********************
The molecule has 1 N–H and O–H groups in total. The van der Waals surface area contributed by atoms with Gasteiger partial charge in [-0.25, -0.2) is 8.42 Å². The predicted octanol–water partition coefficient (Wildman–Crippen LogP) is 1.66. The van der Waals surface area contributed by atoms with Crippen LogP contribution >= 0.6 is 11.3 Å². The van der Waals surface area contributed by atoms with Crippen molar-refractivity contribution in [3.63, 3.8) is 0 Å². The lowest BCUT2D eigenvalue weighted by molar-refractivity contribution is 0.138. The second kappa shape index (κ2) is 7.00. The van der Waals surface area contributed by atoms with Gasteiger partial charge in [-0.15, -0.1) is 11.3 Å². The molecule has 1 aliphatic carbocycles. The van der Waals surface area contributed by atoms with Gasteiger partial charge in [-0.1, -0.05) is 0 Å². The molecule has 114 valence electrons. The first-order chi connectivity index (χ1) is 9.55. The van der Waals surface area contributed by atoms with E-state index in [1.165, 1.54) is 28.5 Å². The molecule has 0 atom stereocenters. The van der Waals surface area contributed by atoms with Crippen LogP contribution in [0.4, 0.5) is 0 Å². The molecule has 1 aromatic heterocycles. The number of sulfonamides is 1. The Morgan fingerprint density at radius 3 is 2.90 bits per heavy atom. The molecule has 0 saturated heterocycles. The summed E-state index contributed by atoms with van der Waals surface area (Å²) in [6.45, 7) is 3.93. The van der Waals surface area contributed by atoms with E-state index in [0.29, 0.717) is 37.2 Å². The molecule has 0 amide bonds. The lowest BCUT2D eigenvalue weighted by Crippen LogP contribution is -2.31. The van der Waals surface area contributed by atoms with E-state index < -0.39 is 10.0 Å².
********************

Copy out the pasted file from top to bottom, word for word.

The molecule has 1 N–H and O–H groups in total. The van der Waals surface area contributed by atoms with Gasteiger partial charge in [-0.25, -0.2) is 8.42 Å². The predicted octanol–water partition coefficient (Wildman–Crippen LogP) is 1.66. The van der Waals surface area contributed by atoms with Crippen LogP contribution >= 0.6 is 11.3 Å². The van der Waals surface area contributed by atoms with Crippen molar-refractivity contribution in [3.63, 3.8) is 0 Å². The lowest BCUT2D eigenvalue weighted by molar-refractivity contribution is 0.138. The second kappa shape index (κ2) is 7.00. The van der Waals surface area contributed by atoms with Gasteiger partial charge in [-0.15, -0.1) is 11.3 Å². The molecule has 1 aliphatic carbocycles. The van der Waals surface area contributed by atoms with Gasteiger partial charge in [-0.1, -0.05) is 0 Å². The molecule has 114 valence electrons. The first-order chi connectivity index (χ1) is 9.55. The van der Waals surface area contributed by atoms with E-state index in [1.165, 1.54) is 28.5 Å². The molecule has 0 atom stereocenters. The van der Waals surface area contributed by atoms with Crippen LogP contribution in [0.4, 0.5) is 0 Å². The molecule has 1 aromatic heterocycles. The number of sulfonamides is 1. The Morgan fingerprint density at radius 3 is 2.90 bits per heavy atom. The molecule has 0 saturated heterocycles. The summed E-state index contributed by atoms with van der Waals surface area (Å²) in [6.45, 7) is 3.93. The van der Waals surface area contributed by atoms with E-state index in [0.29, 0.717) is 37.2 Å². The molecule has 0 amide bonds. The lowest BCUT2D eigenvalue weighted by Crippen LogP contribution is -2.31. The van der Waals surface area contributed by atoms with E-state index < -0.39 is 10.0 Å².